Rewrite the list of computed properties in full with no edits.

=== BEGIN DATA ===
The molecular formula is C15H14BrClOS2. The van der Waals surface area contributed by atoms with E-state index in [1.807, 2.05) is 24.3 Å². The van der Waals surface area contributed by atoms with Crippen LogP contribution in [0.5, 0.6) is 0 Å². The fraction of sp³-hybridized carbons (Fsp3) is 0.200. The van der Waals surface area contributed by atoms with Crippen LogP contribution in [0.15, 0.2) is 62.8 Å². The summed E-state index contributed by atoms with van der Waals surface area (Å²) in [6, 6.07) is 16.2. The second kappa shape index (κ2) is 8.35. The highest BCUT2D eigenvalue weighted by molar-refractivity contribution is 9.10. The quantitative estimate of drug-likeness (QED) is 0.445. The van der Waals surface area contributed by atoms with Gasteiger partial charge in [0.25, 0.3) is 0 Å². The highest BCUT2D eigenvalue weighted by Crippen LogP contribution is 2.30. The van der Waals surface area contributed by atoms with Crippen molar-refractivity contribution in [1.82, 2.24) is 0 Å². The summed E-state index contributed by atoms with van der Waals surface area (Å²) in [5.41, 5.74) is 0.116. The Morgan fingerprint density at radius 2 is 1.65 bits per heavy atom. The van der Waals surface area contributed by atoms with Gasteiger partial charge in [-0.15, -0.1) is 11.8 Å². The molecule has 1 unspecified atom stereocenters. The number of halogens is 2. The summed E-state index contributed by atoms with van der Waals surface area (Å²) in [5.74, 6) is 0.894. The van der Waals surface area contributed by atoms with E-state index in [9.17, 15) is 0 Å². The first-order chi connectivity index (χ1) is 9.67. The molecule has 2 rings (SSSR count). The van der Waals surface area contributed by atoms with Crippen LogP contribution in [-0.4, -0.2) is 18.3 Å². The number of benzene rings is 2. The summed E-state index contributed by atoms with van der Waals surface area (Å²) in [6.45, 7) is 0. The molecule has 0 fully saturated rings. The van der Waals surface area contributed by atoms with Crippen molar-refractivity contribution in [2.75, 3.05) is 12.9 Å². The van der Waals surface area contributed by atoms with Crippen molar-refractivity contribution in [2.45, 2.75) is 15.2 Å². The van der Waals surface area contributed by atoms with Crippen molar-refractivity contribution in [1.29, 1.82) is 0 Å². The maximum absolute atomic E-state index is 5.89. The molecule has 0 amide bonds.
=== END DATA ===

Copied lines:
The molecular formula is C15H14BrClOS2. The van der Waals surface area contributed by atoms with E-state index in [1.807, 2.05) is 24.3 Å². The van der Waals surface area contributed by atoms with Crippen LogP contribution in [0.5, 0.6) is 0 Å². The fraction of sp³-hybridized carbons (Fsp3) is 0.200. The van der Waals surface area contributed by atoms with Crippen LogP contribution in [0.15, 0.2) is 62.8 Å². The summed E-state index contributed by atoms with van der Waals surface area (Å²) in [6, 6.07) is 16.2. The second kappa shape index (κ2) is 8.35. The highest BCUT2D eigenvalue weighted by molar-refractivity contribution is 9.10. The quantitative estimate of drug-likeness (QED) is 0.445. The van der Waals surface area contributed by atoms with Gasteiger partial charge in [0.25, 0.3) is 0 Å². The highest BCUT2D eigenvalue weighted by Crippen LogP contribution is 2.30. The van der Waals surface area contributed by atoms with Crippen molar-refractivity contribution in [1.82, 2.24) is 0 Å². The summed E-state index contributed by atoms with van der Waals surface area (Å²) in [5.41, 5.74) is 0.116. The Morgan fingerprint density at radius 2 is 1.65 bits per heavy atom. The van der Waals surface area contributed by atoms with Gasteiger partial charge in [-0.15, -0.1) is 11.8 Å². The molecule has 1 unspecified atom stereocenters. The number of halogens is 2. The summed E-state index contributed by atoms with van der Waals surface area (Å²) in [5.74, 6) is 0.894. The van der Waals surface area contributed by atoms with E-state index in [9.17, 15) is 0 Å². The first-order chi connectivity index (χ1) is 9.67. The molecule has 2 rings (SSSR count). The van der Waals surface area contributed by atoms with Crippen LogP contribution in [-0.4, -0.2) is 18.3 Å². The number of benzene rings is 2. The summed E-state index contributed by atoms with van der Waals surface area (Å²) in [6.45, 7) is 0. The molecule has 0 fully saturated rings. The van der Waals surface area contributed by atoms with Crippen molar-refractivity contribution in [2.75, 3.05) is 12.9 Å². The van der Waals surface area contributed by atoms with Crippen molar-refractivity contribution in [2.45, 2.75) is 15.2 Å². The van der Waals surface area contributed by atoms with Crippen molar-refractivity contribution in [1.29, 1.82) is 0 Å². The maximum absolute atomic E-state index is 5.89. The molecule has 0 amide bonds.